As a TEFL teacher in Korea, these hweshik are a requirement for us too, and although we are invited to them, we know we cannot really refuse. It’s not a deal-breaker, but it is a cultural quirk that took a long time to get used to, and can be inconvenient. There are a myriad of things like these that you will need to navigate when you live and work abroad, and more often than not, you can’t google the rules, you just have to observe and learn from others until you get it all right.
Learning a new culture can be frustrating, but it is vital. I once met a guy from California who had been in Korea for 9 years but refused to learn any Korean, because “I’m here to teach English.” Don’t be that guy.
Living Abroad: Loneliness
Have you ever had a friend that you hung out with daily, who had to move away? Remember how much that sucked? Well that’s what having expat friends is like. Another thing that the digital nomad myth leaves out is the fact that you will spend a lot of the time either alone, or lonely. People living abroad are often contract workers, who move every few years, or eventually go home. When you become an expat (or the term I actually prefer: economic migrant), you’ll find that your friendship circle is transient as people come and go. This can be really tough to get used to.
I’m married, so I can’t speak from experience, but it seems to also make dating much harder as well. We all get holiday romances and how sweet they are for a few weeks, but it is a whole different ballgame for people living abroad. If you’re leaving your home country to get over a bad break up, just be aware that dating abroad has its own issues, so your heart will get broken abroad just as much as it would at home, just maybe by a hot foreigner.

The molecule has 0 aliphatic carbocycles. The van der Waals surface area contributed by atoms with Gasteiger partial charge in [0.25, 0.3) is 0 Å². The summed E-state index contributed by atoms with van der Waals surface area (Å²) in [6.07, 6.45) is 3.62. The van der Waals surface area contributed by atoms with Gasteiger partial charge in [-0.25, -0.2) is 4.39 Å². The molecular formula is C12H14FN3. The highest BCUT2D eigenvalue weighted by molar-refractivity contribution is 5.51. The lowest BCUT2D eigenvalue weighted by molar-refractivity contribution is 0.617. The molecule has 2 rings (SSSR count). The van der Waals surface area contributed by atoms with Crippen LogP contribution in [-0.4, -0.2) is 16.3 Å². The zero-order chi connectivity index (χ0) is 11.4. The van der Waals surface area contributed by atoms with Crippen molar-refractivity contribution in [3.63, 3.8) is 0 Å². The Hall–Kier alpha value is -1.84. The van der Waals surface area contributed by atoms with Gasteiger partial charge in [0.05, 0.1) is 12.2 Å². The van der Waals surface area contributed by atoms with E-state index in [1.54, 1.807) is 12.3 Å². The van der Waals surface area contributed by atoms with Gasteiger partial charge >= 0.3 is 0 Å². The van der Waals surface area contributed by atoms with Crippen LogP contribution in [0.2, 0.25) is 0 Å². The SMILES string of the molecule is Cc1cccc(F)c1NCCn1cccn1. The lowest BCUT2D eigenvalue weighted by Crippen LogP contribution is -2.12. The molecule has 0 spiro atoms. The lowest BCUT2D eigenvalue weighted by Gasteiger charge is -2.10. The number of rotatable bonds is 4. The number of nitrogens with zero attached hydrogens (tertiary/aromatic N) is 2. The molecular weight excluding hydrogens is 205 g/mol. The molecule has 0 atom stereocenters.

Making local friends can also be really difficult. depending on how good your grasp of the language and culture is, it can be tough to connect with local people, or even to find out where to meet them. I was hoping to have a lot more Korean friends but to be honest I can count them on one hand. I have a good relationship with my coworkers, but they are all older than me and have families, so it makes hanging out a bit strange and culturally unusual, so we don’t really do that. I’m very happy living abroad in Korea, but it can be quite isolating as well.
I hope this has been a useful read for you, and that you feel a bit clearer about your decision to move overseas. My wish is that you take the time to ask the right questions, no matter how hard they are, before you begin living abroad. Remember that the people telling you that travel will solve all your problems are generally trying to sell you something, and you don’t have to buy it. If you do it right, living abroad can be awesome, but you need to go into it with your eyes wide open, and embrace all of the challenges along the way.